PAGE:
Soil freezing/thawing is an important mechanism to control soil water and heat redistribution in mid-to-high latitudes. Salt in the agricultural soil from mid-to-high latitudes can alter characteristics of soil freezing/thawing cycle and then affect soil thermal and hydrological processes in winter and finally cause salinization in spring. To quantify the impacts of soil salinization on soil water and heat transport in saline soils, we conducted field experiments on soil water and heat dynamics in two typical agricultural regions of northern China with different climate and soil conditions. The coupled soil heat and water model—CoupModel has been extended to account for the dynamic impacts of salt on freezing point depression. The newly-added module improved the representation of soil freezing point depression by significantly improving model performance between simulated and measured soil temperatures, especially around freezing point, with mean error (ME) for the soil temperature at various depths reduced by 16% to 77% for the entire winter period. With a systematic model calibration approach, processes related to energy balance and soil freezing/thawing have been well constrained for both study sites with different characteristics for soil hydrology and energy balance. The model generally showed good performance with respect to soil moisture and temperature for both the calibration and validation periods. Our study has demonstrated a new modeling approach to successfully account for the impacts of salt on soil freezing/thawing and the new module can be a useful tool to address the salinization problems in mid-to-high latitudes with respect to climate change and water management.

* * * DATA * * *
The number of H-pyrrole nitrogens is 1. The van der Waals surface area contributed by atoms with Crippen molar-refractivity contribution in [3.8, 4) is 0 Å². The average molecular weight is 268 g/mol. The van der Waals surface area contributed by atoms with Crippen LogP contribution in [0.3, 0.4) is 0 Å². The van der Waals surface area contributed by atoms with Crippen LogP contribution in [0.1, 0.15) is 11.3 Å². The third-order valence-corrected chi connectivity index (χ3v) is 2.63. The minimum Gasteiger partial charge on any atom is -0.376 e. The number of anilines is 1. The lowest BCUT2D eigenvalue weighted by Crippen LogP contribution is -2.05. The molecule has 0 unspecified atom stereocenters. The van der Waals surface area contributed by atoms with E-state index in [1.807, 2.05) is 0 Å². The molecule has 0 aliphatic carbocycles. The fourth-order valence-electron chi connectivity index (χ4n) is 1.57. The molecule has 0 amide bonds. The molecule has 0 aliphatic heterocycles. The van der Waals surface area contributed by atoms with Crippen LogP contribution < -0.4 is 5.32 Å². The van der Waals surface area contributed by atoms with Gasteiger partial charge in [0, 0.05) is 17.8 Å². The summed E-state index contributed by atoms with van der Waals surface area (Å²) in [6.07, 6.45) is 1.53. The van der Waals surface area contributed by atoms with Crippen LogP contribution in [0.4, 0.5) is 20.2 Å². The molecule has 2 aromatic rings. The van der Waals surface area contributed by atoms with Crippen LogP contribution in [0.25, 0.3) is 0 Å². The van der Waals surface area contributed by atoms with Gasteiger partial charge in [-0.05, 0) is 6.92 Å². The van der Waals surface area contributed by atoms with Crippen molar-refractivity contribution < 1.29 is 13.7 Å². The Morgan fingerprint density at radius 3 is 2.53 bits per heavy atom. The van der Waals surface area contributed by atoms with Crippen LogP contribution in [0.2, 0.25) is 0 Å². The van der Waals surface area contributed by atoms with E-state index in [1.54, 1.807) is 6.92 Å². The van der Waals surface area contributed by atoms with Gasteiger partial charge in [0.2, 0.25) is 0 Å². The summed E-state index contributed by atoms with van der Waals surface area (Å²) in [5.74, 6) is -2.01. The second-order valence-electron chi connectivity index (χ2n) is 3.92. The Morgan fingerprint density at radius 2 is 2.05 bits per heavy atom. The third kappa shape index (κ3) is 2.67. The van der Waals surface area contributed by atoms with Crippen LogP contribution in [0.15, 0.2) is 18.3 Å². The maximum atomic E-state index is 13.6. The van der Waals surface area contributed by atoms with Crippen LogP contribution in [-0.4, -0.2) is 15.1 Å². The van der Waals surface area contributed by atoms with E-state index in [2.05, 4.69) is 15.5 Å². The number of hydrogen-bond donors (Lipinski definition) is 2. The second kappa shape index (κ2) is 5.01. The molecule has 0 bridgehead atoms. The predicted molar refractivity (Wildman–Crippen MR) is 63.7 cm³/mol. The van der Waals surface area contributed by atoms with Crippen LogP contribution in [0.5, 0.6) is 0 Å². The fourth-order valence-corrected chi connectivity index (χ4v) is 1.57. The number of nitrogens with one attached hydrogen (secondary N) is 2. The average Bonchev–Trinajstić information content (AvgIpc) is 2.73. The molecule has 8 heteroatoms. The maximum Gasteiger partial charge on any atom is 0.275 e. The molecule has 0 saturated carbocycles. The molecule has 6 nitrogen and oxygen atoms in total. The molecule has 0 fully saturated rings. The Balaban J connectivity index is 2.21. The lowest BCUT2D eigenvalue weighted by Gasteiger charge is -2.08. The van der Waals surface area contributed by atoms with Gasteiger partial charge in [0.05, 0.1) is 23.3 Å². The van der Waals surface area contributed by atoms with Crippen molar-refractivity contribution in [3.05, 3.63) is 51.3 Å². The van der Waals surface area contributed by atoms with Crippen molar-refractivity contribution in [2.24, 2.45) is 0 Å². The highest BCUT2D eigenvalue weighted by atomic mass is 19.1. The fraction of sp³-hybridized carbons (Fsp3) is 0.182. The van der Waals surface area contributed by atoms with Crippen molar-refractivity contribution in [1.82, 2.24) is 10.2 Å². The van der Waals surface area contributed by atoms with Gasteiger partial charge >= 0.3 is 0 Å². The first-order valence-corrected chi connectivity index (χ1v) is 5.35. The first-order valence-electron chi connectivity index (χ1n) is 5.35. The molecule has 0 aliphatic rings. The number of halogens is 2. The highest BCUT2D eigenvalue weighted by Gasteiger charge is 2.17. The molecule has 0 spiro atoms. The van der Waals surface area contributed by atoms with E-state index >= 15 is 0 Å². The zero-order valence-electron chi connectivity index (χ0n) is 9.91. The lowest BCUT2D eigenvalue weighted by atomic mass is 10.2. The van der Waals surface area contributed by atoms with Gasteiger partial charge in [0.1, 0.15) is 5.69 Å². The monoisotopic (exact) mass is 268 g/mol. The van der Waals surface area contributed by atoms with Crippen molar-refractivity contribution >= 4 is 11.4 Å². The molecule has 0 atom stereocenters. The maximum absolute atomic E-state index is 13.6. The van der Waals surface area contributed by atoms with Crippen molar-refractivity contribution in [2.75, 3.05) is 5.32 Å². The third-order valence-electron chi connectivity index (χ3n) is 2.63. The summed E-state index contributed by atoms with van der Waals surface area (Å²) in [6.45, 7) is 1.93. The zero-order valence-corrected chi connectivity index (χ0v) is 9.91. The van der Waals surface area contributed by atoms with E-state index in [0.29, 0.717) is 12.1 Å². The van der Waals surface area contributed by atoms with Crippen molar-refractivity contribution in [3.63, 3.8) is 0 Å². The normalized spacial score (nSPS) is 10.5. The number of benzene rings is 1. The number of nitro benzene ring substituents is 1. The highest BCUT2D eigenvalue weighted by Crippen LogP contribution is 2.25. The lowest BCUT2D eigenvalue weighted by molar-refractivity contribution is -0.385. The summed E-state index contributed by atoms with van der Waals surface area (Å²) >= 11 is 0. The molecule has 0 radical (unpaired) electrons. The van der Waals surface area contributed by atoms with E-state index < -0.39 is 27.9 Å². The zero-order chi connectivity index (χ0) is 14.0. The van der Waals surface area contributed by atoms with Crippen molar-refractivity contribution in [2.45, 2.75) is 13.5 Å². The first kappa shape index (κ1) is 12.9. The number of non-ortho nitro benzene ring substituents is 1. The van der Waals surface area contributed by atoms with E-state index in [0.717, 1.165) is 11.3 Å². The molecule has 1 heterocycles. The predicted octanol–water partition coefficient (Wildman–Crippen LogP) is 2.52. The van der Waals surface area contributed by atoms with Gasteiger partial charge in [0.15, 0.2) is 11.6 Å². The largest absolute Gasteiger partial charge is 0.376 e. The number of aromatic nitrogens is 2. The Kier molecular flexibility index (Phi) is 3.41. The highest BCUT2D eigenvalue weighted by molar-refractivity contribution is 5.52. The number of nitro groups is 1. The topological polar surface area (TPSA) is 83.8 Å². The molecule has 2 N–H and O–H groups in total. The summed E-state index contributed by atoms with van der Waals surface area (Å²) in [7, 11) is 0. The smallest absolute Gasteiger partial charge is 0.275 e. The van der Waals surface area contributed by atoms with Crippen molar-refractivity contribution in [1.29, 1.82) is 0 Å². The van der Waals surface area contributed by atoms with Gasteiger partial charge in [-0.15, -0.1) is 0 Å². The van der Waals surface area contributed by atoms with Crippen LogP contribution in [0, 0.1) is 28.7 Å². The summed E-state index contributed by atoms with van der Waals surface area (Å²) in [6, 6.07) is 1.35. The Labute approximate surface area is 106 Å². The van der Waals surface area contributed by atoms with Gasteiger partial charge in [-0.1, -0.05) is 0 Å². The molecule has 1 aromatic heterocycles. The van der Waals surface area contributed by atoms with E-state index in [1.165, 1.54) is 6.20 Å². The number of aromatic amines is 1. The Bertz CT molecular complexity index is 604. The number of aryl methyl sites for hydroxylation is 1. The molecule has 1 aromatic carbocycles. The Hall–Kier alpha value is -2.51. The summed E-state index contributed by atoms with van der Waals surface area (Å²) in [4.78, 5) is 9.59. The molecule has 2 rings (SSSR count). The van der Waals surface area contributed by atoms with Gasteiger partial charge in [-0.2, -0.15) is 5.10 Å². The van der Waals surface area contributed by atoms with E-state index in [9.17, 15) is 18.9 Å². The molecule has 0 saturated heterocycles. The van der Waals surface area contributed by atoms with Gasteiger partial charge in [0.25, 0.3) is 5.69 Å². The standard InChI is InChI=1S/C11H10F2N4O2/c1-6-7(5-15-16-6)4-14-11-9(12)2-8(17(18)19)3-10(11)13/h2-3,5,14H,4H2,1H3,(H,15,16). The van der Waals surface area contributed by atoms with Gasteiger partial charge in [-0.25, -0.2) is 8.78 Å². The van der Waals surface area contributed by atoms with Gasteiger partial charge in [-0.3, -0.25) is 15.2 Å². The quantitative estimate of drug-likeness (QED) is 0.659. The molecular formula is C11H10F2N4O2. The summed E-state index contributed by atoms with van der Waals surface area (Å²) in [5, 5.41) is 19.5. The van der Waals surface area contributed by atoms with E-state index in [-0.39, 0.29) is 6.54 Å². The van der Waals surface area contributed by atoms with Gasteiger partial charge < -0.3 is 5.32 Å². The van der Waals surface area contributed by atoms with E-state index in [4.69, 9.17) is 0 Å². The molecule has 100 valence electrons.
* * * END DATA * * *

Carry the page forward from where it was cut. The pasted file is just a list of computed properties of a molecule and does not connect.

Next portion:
- Oceanografi, hydrologi, vattenresurser